13th > September > 1998 Archive
IBM’s Network Computer Division has begun the rollout of a thin client system for Volkswagen. As a first phase 80 Network Stations are being deployed in the Brussels offices of VW’s IT department, but future expansion will take the system into other company departments and services. According to IBM one of the major advantages of the Network Station is that it provides an architecturally neutral platform VW can use to evolve its existing IT architecture. The company is using its existing mainframe applications while integrating them with SAP R/3, and Microsoft Office for personal productivity. "Principally, Volkswagen chose the Network Station because it offers increased productivity whilst at the same time reducing the 'total cost of ownership' against a comparable PC LAN environment," said Daniel Sluysmans, IT Services Manager at Volkswagen in Brussels. "IBM's thin client is easy to install and flexible. Whilst it's able to execute our existing terminal applications, it's also ready for Java applications, Windows NT, Internet, browsers and all possible graphical user interfaces, such as SAP R/3." ®
The latest skirmishing in the Microsoft antitrust case has resulted in a deal between Microsoft and the Department of Justice (DoJ) to put the trial back by another three weeks, until 15 October. The adversaries both spoke to Judge Thomas Penfield Jackson about this on Friday, but he has yet to agree. According to the judge’s original schedule, the trial should have begun last week, but it has been beset by arguments and changes of tack by both parties. Microsoft has been complaining about ‘new evidence’ from the DoJ which it says takes the case in an entirely different direction, while Microsoft itself has caused some confusion by subpoenaing a clutch of adversaries in an attempt to show anti-competitive collusion in the Unix marketplace. But although further delay is probably in Microsoft’s interest, given that the company originally wanted a much longer period to prepare its case, Friday wasn’t entirely a good day for the company, which saw the DoJ’s attack move towards Bill Gates himself. DoJ lawyer David Boies presented a note by Gates from a January 1996 meeting with AOL boss Steve Case, which indicated that AOL would standardise on Internet Explorer in exchange for “favourable placement in the operating system.” This was a key victory for AOL, which had been battling feverishly to blunt the impact of Microsoft’s rival online system, MSN, since the launch of Windows 95 a few months before. MSN had originally been intended as the preferred mechanism for Windows 95 users to get online, and had itself attracted the DoJ’s interest because of this the previous year. By giving AOL parity, or something close to parity, Gates could therefore be seen as sacrificing his own online plans in order to get the largest online system in the world on-side. This is what Boies argues happened: "They were even willing to put a bullet in the head of something they had a lot of hope for," he said. Boies also pointed to a Gates email responding to a suggestion that Office programs be designed to work as well with Netscape Navigator as with Internet Explorer: “That’s wrong – I disagree with that,” is the wording Gates used, but what this meant is still open to some interpretation. Gates is clearly not saying (not here, anyway) that his programmers should go out and make sure Navigator doesn’t work with Office, and could argue with some justification that it’s no business of his to ensure a rival product works better. But Microsoft’s control of the operating system, and its integration of Explorer in the operating system, gives it some responsibility to provide companies like Netscape with the information they need to make their products work with Microsoft’s products. Where Microsoft’s responsibilities in this area begin and end has always been murky and fluid, even to Microsoft, so it’s a useful point of attack for the DoJ. ®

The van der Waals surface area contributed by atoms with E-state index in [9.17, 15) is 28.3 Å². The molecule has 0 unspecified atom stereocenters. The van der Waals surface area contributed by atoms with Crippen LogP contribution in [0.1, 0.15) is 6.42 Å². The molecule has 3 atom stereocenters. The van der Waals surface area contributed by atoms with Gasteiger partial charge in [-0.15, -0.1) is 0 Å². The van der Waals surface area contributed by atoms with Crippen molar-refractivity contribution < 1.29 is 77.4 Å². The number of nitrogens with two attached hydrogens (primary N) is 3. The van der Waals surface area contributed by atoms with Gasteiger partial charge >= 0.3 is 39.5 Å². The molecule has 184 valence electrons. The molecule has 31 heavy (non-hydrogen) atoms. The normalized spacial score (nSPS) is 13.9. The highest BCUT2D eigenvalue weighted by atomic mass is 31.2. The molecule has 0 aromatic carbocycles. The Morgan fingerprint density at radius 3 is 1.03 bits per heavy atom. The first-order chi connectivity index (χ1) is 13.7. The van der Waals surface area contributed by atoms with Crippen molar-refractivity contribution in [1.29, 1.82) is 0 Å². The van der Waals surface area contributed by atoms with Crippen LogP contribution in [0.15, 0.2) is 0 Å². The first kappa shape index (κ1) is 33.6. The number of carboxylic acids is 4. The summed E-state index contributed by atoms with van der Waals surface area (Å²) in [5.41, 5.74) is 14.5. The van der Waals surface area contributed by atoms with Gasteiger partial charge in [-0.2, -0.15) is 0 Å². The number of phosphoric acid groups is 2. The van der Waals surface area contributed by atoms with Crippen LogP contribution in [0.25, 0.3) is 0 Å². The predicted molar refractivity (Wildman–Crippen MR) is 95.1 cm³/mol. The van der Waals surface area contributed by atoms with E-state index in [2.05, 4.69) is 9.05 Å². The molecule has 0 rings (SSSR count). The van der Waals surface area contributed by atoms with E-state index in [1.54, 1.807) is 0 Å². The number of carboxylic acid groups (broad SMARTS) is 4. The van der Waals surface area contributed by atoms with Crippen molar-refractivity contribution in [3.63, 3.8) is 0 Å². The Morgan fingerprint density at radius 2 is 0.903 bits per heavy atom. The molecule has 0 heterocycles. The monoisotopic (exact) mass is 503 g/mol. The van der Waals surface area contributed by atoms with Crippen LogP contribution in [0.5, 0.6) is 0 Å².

Hyundai has offered to break the deadlock between it and LG Semicon over the future of a merged chip business by offering to trade its TFT-LCD business for the other company’s chip business. Reports in the South Korean press claimed that the offer was Hyundai’s attempt to break the deadlock which has affected it and both LG since they agreed to merge their semiconductor businesses. But LG has turned down the offer and the two companies are still in deadlock over the deal they have both promised to implement. The South Korean government is now set to use an intermediary to resolve the two week long public row between the two companies, the reports said, with Federation of Korean Industries supremo Kim Woo-choong, likely to be the broker. LG turned down Hyundai’s offer because it said that the LCD manufacturing capabilities it was attempting to barter were not state of the art fabrication plants. Compared to Samsung’s ability to produce TFT-LCDs, both Hyundai and LG Semicon are far behind in terms of both technology and market share. But Samsung is not involved in semiconductor negotiations and stands to win even more market share from the other two chaebols as the embarrassing public row continues. ®
If you're going to Comdex/Fall and travelling through LAX with your notebook, note this fact and note it well. Because of the increased security caused by terrorist threats, perceived or otherwise, the security people who make you tip out your coins and keys, are now making you tip out your notebooks too. Once they are out, the locals give them a good going over and a brisk brushing with some type of electronic device. It would, of course, be unkind to suggest that IBM and its ilk is to blame. Because they've produced notebooks which allow diskette drives and CD ROMs to be extracted for weight reasons, they leave cavities... Imagine the chaos at Comdex.